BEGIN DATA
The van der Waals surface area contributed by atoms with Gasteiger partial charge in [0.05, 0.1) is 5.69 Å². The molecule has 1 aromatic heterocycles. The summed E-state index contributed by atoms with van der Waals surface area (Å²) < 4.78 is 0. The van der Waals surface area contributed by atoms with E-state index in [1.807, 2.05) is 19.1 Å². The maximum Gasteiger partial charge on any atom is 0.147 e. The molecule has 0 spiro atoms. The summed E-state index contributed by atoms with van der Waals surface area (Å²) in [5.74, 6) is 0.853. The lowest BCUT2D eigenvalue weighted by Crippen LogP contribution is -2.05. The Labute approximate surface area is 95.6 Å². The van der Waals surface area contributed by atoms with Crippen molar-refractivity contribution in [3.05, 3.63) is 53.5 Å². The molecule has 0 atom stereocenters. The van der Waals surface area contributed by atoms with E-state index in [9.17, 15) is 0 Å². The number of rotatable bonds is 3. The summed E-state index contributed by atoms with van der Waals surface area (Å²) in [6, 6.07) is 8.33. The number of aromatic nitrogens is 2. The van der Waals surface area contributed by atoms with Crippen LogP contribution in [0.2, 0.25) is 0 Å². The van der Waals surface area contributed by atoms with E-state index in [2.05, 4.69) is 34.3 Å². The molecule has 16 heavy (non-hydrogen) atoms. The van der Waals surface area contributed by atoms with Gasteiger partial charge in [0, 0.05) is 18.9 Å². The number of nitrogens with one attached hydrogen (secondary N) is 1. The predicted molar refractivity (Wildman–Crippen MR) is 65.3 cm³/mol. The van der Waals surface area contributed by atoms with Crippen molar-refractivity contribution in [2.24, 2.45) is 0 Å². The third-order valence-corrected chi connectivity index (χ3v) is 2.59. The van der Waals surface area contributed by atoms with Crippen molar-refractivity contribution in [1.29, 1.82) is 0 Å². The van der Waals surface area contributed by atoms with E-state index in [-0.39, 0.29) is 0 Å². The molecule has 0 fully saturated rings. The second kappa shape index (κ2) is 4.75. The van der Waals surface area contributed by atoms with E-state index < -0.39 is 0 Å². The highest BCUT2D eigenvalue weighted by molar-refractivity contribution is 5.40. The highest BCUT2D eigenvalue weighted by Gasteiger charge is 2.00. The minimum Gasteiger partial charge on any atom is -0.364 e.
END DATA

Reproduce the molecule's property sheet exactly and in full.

The van der Waals surface area contributed by atoms with Gasteiger partial charge in [0.05, 0.1) is 5.69 Å². The molecule has 1 aromatic heterocycles. The summed E-state index contributed by atoms with van der Waals surface area (Å²) < 4.78 is 0. The van der Waals surface area contributed by atoms with E-state index in [1.807, 2.05) is 19.1 Å². The maximum Gasteiger partial charge on any atom is 0.147 e. The molecule has 0 spiro atoms. The summed E-state index contributed by atoms with van der Waals surface area (Å²) in [5.74, 6) is 0.853. The lowest BCUT2D eigenvalue weighted by Crippen LogP contribution is -2.05. The Labute approximate surface area is 95.6 Å². The van der Waals surface area contributed by atoms with Crippen molar-refractivity contribution in [3.05, 3.63) is 53.5 Å². The molecule has 0 atom stereocenters. The van der Waals surface area contributed by atoms with E-state index in [9.17, 15) is 0 Å². The number of rotatable bonds is 3. The summed E-state index contributed by atoms with van der Waals surface area (Å²) in [6, 6.07) is 8.33. The number of aromatic nitrogens is 2. The van der Waals surface area contributed by atoms with Crippen LogP contribution in [0.2, 0.25) is 0 Å². The van der Waals surface area contributed by atoms with E-state index in [2.05, 4.69) is 34.3 Å². The molecule has 16 heavy (non-hydrogen) atoms. The van der Waals surface area contributed by atoms with Gasteiger partial charge in [0, 0.05) is 18.9 Å². The number of nitrogens with one attached hydrogen (secondary N) is 1. The predicted molar refractivity (Wildman–Crippen MR) is 65.3 cm³/mol. The van der Waals surface area contributed by atoms with Crippen molar-refractivity contribution in [2.24, 2.45) is 0 Å². The third-order valence-corrected chi connectivity index (χ3v) is 2.59. The van der Waals surface area contributed by atoms with Crippen molar-refractivity contribution in [1.29, 1.82) is 0 Å². The van der Waals surface area contributed by atoms with E-state index in [-0.39, 0.29) is 0 Å². The molecule has 0 fully saturated rings. The second kappa shape index (κ2) is 4.75. The van der Waals surface area contributed by atoms with E-state index < -0.39 is 0 Å². The highest BCUT2D eigenvalue weighted by molar-refractivity contribution is 5.40. The highest BCUT2D eigenvalue weighted by Gasteiger charge is 2.00. The minimum Gasteiger partial charge on any atom is -0.364 e.